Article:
The world's largest coal mining company, Peabody, filed for chapter 11 bankruptcy in 2016 citing low prices and demand for coal. It has since emerged from bankruptcy as a much smaller company, but the underlying problem remains the same. Time for Alberta to stop hitching its future to dying industries, especially heavily polluting fossil fuels.


Owen Gray said...

Kenney is following William F. Buckley's formula for conservatives, Cap: Stand athwart history and yell, "Stop!"

Anonymous said...

I believe that Lethbridge, Alta gets its drinking water from the Oldman River of which the city sits on. It's a place I'm quite familiar with. I wonder what the 100,000 residents think about what might happen to their source of water.

mr perfect

Anonymous said...

Not saying anything about this is ethical, but why do Canadians have to sell our natural resources to foreign companies to begin with? What is wrong with us? We cannot produce anything for Canadians by Canadians? Imagine going back to the 1800’s to produce heat! There are those who espouse coal has new technologies that makes coal cleaner...what a friggen dirty joke. Souther Alberta is very near desert conditions and that garbage will be flowing into the South Saskatchewan river. It is the only water that exists in this area. My message to his nickers in Edmonton is, get your head out of your brainlessness and THINkK THE FUTURE and STOP blaming Ottawa for all your troubles. You have the opportunity to make this a province everyone would want to live in. What is the problem with you Conservatives? All you think about is making yourself famous and your friends wealthy. This country could be the envey of the world but no....all you politicians are jurkabouts. ANYONG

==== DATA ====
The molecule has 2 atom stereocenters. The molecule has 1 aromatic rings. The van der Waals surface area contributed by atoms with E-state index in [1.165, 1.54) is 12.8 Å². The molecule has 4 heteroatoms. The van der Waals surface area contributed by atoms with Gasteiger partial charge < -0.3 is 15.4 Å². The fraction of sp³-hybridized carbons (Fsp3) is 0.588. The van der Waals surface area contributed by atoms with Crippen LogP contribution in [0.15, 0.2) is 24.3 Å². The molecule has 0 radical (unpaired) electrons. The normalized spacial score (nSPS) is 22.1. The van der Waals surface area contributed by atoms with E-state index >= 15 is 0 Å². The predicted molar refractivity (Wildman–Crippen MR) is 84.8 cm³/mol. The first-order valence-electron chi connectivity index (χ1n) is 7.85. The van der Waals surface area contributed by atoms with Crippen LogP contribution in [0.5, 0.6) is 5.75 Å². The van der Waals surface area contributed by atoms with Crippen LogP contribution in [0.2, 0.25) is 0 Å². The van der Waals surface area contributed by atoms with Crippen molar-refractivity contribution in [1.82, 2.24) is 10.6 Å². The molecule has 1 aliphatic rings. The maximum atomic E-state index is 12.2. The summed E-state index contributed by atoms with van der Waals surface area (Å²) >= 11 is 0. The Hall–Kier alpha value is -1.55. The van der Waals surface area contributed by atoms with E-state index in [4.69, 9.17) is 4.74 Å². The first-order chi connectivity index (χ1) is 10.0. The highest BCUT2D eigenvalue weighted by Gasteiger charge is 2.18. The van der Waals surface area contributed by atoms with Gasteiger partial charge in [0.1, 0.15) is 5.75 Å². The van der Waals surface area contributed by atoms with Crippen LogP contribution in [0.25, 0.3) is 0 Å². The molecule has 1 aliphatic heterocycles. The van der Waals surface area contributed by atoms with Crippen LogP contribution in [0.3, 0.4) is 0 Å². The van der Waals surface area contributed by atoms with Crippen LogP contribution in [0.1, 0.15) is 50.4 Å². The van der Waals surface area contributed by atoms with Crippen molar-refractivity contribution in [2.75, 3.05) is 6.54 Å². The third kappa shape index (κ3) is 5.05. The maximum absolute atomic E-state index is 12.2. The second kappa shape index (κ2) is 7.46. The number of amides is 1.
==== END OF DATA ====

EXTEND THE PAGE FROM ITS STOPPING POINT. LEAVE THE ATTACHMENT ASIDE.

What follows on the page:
the salamander said...

.. Grassy 'Hills' Owen.. Grassy 'Narrows' - a brief typo - has slipped in

Regardless, the presumption is.. via massive train cars
such coal will ship from Vancouver
transit the Salish Sea and sail off to Australia

It's as if we've forgotten how to make Canadian steel
Or grow wheat .. So we produce Arms & Weapons instead
as the fisheries become dead

Owen Gray said...

Good question, perfect. Getting rich can be the source of poison.

Owen Gray said...

Kenney still thinks of us as hewers of wood and drawers of water, Anyong.

Owen Gray said...

This is really about a death wish, sal -- a societal death wish.

ffd said...

If you want to know what makes Canada tick, read this 2017 Guardian article titled: Toronto's buried history: the dark story of how mining built a city

Even most residents don’t know Toronto is the global headquarters of the mining industry – but scratch the surface and some uncomfortable truths are revealed


Most Canadians underestimate the huge fortunes a few have made in mining and the resulting political power mining and these few individuals have. But they certainly are not advertising this. Peter Munk for instance I only knew as the donator of a mind boggling amount of money to the Peter Munk Cardiac Centre at the Toronto General Hospital and the Munk School of Global Affairs at the University of Toronto. I was quite surprised to find out that he was the founder of the world’s largest gold-mining company.

Mining is not an industry in Canada; it is the industry. Its influence is so overwhelming that it makes Canada closer to an oligarchy than a democracy.

Owen Gray said...

Quite true, ffd. And our mining countries are now raping the geographies of many other countries besides our own.